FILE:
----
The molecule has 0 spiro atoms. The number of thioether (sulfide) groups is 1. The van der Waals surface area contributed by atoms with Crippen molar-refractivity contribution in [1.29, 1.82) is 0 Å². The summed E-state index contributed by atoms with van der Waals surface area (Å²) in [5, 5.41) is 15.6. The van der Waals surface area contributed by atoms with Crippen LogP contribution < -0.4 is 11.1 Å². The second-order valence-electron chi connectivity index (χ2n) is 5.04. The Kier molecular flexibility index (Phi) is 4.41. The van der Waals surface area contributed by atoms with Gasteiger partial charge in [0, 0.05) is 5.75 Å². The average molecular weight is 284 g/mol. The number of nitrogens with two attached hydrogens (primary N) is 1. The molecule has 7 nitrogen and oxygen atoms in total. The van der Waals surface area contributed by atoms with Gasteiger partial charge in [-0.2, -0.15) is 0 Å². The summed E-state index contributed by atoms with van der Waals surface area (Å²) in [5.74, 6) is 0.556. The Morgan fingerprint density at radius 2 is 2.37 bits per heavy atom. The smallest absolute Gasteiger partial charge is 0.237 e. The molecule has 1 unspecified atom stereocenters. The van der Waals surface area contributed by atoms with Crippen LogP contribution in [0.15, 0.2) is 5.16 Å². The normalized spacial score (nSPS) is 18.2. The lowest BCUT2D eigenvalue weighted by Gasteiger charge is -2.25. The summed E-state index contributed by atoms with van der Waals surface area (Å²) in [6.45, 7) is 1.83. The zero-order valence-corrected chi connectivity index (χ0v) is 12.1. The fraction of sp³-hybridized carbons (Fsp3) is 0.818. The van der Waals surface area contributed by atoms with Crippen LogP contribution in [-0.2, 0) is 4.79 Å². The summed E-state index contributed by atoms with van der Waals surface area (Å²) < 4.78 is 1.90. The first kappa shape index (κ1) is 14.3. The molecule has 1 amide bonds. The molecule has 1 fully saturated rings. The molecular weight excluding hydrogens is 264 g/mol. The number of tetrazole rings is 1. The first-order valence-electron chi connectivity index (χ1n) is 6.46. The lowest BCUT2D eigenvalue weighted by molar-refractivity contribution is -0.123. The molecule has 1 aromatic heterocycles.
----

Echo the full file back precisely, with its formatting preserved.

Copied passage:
The molecule has 0 spiro atoms. The number of thioether (sulfide) groups is 1. The van der Waals surface area contributed by atoms with Crippen molar-refractivity contribution in [1.29, 1.82) is 0 Å². The summed E-state index contributed by atoms with van der Waals surface area (Å²) in [5, 5.41) is 15.6. The van der Waals surface area contributed by atoms with Crippen LogP contribution < -0.4 is 11.1 Å². The second-order valence-electron chi connectivity index (χ2n) is 5.04. The Kier molecular flexibility index (Phi) is 4.41. The van der Waals surface area contributed by atoms with Gasteiger partial charge in [0, 0.05) is 5.75 Å². The average molecular weight is 284 g/mol. The number of nitrogens with two attached hydrogens (primary N) is 1. The molecule has 7 nitrogen and oxygen atoms in total. The van der Waals surface area contributed by atoms with Gasteiger partial charge in [-0.2, -0.15) is 0 Å². The summed E-state index contributed by atoms with van der Waals surface area (Å²) in [5.74, 6) is 0.556. The Morgan fingerprint density at radius 2 is 2.37 bits per heavy atom. The smallest absolute Gasteiger partial charge is 0.237 e. The molecule has 1 unspecified atom stereocenters. The van der Waals surface area contributed by atoms with Crippen LogP contribution in [0.15, 0.2) is 5.16 Å². The normalized spacial score (nSPS) is 18.2. The lowest BCUT2D eigenvalue weighted by Gasteiger charge is -2.25. The summed E-state index contributed by atoms with van der Waals surface area (Å²) in [6.45, 7) is 1.83. The zero-order valence-corrected chi connectivity index (χ0v) is 12.1. The fraction of sp³-hybridized carbons (Fsp3) is 0.818. The van der Waals surface area contributed by atoms with Crippen LogP contribution in [-0.2, 0) is 4.79 Å². The summed E-state index contributed by atoms with van der Waals surface area (Å²) < 4.78 is 1.90. The first kappa shape index (κ1) is 14.3. The molecule has 1 amide bonds. The molecule has 1 fully saturated rings. The molecular weight excluding hydrogens is 264 g/mol. The number of tetrazole rings is 1. The first-order valence-electron chi connectivity index (χ1n) is 6.46. The lowest BCUT2D eigenvalue weighted by molar-refractivity contribution is -0.123. The molecule has 1 aromatic heterocycles.